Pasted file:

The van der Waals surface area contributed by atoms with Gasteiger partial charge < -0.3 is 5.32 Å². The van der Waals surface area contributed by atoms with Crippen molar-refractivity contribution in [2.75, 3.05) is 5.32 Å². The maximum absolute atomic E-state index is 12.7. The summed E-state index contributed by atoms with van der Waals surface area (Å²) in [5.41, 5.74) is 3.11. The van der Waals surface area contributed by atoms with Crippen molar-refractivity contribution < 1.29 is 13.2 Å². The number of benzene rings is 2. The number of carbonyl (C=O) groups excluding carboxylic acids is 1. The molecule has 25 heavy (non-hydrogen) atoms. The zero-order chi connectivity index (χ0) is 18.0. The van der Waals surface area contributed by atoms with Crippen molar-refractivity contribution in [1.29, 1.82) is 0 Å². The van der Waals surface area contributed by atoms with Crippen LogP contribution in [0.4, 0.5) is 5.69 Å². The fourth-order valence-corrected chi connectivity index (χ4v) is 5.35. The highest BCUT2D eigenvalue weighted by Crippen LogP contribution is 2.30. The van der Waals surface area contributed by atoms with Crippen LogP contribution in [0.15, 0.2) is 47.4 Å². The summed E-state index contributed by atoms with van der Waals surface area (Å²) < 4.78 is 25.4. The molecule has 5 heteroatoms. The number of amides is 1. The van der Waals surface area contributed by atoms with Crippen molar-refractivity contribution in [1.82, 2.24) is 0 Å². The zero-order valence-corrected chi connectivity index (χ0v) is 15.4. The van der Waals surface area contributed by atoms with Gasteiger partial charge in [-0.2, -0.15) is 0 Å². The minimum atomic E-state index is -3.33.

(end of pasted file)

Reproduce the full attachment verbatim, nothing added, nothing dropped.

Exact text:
The van der Waals surface area contributed by atoms with Gasteiger partial charge < -0.3 is 5.32 Å². The van der Waals surface area contributed by atoms with Crippen molar-refractivity contribution in [2.75, 3.05) is 5.32 Å². The maximum absolute atomic E-state index is 12.7. The summed E-state index contributed by atoms with van der Waals surface area (Å²) in [5.41, 5.74) is 3.11. The van der Waals surface area contributed by atoms with Crippen molar-refractivity contribution < 1.29 is 13.2 Å². The number of benzene rings is 2. The number of carbonyl (C=O) groups excluding carboxylic acids is 1. The molecule has 25 heavy (non-hydrogen) atoms. The zero-order chi connectivity index (χ0) is 18.0. The van der Waals surface area contributed by atoms with Crippen molar-refractivity contribution in [1.29, 1.82) is 0 Å². The van der Waals surface area contributed by atoms with Crippen LogP contribution in [0.4, 0.5) is 5.69 Å². The fourth-order valence-corrected chi connectivity index (χ4v) is 5.35. The highest BCUT2D eigenvalue weighted by Crippen LogP contribution is 2.30. The van der Waals surface area contributed by atoms with Crippen LogP contribution in [0.15, 0.2) is 47.4 Å². The summed E-state index contributed by atoms with van der Waals surface area (Å²) < 4.78 is 25.4. The molecule has 5 heteroatoms. The number of amides is 1. The van der Waals surface area contributed by atoms with Crippen molar-refractivity contribution in [1.82, 2.24) is 0 Å². The zero-order valence-corrected chi connectivity index (χ0v) is 15.4. The van der Waals surface area contributed by atoms with Gasteiger partial charge in [-0.2, -0.15) is 0 Å². The minimum atomic E-state index is -3.33.